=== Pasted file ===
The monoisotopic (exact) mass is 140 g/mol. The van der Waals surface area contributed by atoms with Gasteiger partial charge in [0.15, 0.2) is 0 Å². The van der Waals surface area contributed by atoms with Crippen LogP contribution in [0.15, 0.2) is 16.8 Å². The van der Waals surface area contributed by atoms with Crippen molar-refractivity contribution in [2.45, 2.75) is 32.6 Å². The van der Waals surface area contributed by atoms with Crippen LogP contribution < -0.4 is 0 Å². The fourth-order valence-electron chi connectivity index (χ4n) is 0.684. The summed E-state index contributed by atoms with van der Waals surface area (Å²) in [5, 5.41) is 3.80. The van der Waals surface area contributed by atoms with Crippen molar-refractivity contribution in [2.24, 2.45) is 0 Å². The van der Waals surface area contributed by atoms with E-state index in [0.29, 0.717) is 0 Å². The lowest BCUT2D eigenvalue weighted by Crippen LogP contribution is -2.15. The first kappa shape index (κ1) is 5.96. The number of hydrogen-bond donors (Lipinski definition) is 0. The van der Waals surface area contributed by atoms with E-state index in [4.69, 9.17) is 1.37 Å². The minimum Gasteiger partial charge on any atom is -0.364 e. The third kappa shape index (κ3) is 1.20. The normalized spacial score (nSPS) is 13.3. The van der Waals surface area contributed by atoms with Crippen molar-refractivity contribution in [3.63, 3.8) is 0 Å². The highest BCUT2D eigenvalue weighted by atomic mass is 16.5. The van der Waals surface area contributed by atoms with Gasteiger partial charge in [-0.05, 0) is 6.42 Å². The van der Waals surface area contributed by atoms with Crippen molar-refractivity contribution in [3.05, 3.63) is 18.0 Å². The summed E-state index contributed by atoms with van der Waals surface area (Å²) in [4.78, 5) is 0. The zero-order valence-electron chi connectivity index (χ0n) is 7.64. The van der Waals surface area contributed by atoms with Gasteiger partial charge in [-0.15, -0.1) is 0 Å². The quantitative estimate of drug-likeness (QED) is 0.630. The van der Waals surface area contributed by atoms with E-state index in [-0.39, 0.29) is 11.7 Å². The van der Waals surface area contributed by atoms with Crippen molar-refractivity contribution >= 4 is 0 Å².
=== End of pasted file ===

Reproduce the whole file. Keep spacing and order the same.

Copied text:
The monoisotopic (exact) mass is 140 g/mol. The van der Waals surface area contributed by atoms with Gasteiger partial charge in [0.15, 0.2) is 0 Å². The van der Waals surface area contributed by atoms with Crippen LogP contribution in [0.15, 0.2) is 16.8 Å². The van der Waals surface area contributed by atoms with Crippen molar-refractivity contribution in [2.45, 2.75) is 32.6 Å². The van der Waals surface area contributed by atoms with Crippen LogP contribution < -0.4 is 0 Å². The fourth-order valence-electron chi connectivity index (χ4n) is 0.684. The summed E-state index contributed by atoms with van der Waals surface area (Å²) in [5, 5.41) is 3.80. The van der Waals surface area contributed by atoms with Crippen molar-refractivity contribution in [2.24, 2.45) is 0 Å². The van der Waals surface area contributed by atoms with E-state index in [0.29, 0.717) is 0 Å². The lowest BCUT2D eigenvalue weighted by Crippen LogP contribution is -2.15. The first kappa shape index (κ1) is 5.96. The number of hydrogen-bond donors (Lipinski definition) is 0. The van der Waals surface area contributed by atoms with E-state index in [4.69, 9.17) is 1.37 Å². The minimum Gasteiger partial charge on any atom is -0.364 e. The third kappa shape index (κ3) is 1.20. The normalized spacial score (nSPS) is 13.3. The van der Waals surface area contributed by atoms with Crippen molar-refractivity contribution in [3.63, 3.8) is 0 Å². The highest BCUT2D eigenvalue weighted by atomic mass is 16.5. The van der Waals surface area contributed by atoms with Gasteiger partial charge in [-0.05, 0) is 6.42 Å². The van der Waals surface area contributed by atoms with Crippen molar-refractivity contribution in [3.05, 3.63) is 18.0 Å². The summed E-state index contributed by atoms with van der Waals surface area (Å²) in [4.78, 5) is 0. The zero-order valence-electron chi connectivity index (χ0n) is 7.64. The van der Waals surface area contributed by atoms with Gasteiger partial charge in [-0.15, -0.1) is 0 Å². The quantitative estimate of drug-likeness (QED) is 0.630. The van der Waals surface area contributed by atoms with E-state index in [-0.39, 0.29) is 11.7 Å². The van der Waals surface area contributed by atoms with Crippen molar-refractivity contribution >= 4 is 0 Å².